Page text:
The OJ Simpson trial in the 90s was important for a number of reasons, not least of all as a signifier of the powerful effect of mass media on a trial. High-profile cases are now regularly featured in tabloids and popular online news aggregators.
A recent study, Public Engagement with the Criminal Justice System in the Age of Social Media, examines this same topic 20 years later, in a world where mass media is much different, and much more pervasive.
The study links the media’s portrayal of criminal trials to the dwindling of public confidence in the country’s criminal justice system. Researchers looked examined a host of data points for participants, including news reading sources and habits, knowledge about major recent criminal trials, and overall trust in the criminal justice system at large.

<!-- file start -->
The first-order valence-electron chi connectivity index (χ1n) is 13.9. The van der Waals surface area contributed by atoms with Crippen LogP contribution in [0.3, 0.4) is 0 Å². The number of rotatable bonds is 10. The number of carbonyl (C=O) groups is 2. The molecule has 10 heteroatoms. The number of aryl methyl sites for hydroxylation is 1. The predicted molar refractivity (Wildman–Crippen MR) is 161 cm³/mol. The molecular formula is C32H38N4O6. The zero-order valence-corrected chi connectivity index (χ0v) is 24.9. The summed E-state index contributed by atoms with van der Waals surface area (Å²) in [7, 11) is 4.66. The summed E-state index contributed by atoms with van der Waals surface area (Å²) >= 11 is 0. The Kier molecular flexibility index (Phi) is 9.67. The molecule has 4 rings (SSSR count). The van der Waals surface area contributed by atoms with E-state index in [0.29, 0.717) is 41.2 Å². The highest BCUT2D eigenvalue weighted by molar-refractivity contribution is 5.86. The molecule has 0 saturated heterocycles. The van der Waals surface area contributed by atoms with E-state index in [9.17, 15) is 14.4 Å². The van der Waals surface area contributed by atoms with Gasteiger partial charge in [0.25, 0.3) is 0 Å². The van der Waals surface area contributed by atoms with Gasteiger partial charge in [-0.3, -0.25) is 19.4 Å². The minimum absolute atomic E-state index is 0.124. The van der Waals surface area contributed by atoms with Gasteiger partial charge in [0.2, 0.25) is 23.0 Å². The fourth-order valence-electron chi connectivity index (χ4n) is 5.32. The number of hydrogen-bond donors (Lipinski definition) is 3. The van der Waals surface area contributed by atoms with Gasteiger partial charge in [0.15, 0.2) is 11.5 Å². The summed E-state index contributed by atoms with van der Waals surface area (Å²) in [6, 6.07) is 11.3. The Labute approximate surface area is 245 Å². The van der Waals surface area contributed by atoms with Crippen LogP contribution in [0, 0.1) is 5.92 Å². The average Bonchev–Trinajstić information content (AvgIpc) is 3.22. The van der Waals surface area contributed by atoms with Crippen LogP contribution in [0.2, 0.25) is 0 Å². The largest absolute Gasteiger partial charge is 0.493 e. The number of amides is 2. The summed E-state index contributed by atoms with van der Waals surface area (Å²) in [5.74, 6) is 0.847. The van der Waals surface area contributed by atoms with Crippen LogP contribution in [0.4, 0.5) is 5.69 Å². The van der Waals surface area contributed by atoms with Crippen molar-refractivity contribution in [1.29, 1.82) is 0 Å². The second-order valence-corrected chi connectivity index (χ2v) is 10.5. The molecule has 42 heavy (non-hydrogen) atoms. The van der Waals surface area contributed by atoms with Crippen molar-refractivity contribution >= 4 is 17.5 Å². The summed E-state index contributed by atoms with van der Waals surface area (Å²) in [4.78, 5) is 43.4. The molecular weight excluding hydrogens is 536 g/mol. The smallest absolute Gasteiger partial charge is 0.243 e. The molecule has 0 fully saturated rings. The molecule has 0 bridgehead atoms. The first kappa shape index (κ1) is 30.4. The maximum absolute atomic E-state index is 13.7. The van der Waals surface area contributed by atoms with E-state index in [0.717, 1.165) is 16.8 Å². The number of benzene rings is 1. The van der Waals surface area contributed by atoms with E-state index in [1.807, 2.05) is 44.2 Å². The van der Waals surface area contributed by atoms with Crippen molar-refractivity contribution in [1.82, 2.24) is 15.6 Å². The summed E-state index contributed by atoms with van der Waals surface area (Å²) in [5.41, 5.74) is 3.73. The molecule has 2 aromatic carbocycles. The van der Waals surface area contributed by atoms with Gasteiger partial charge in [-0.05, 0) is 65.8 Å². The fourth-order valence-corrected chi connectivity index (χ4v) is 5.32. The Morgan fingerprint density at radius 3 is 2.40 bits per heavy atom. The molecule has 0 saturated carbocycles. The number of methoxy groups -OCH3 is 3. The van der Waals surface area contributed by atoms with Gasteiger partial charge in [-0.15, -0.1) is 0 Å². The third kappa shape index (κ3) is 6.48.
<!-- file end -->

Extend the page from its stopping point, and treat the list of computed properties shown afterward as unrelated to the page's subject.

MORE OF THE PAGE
The study’s abstract claims that the study is the first look at social media’s impact, specifically. If that’s true, it’s amazing researchers have waited so long. We have to imagine it won’t be the last study of its kind.
Ultimately, the study finds that social media coverage and conversation about criminal trials do not enhance public knowledge, and does nothing to increase confidence in the overall system. What does tend to increase when the public engages in social media surrounding a trial, is a “greater desire for vengeance and encouragement of vigilante attitudes and behavior.” The conclusion adds that the advent of ‘cyber vigilantism’ may have been born, in part, from this effect. Noble motives, but potentially harmful actions.
As we each make choices about how we use the internet to enhance and enrich our lives, we need to consider how it’s affecting us and our perceptions of our world.
You can download the entire study here. [http://opo.iisj.net/index.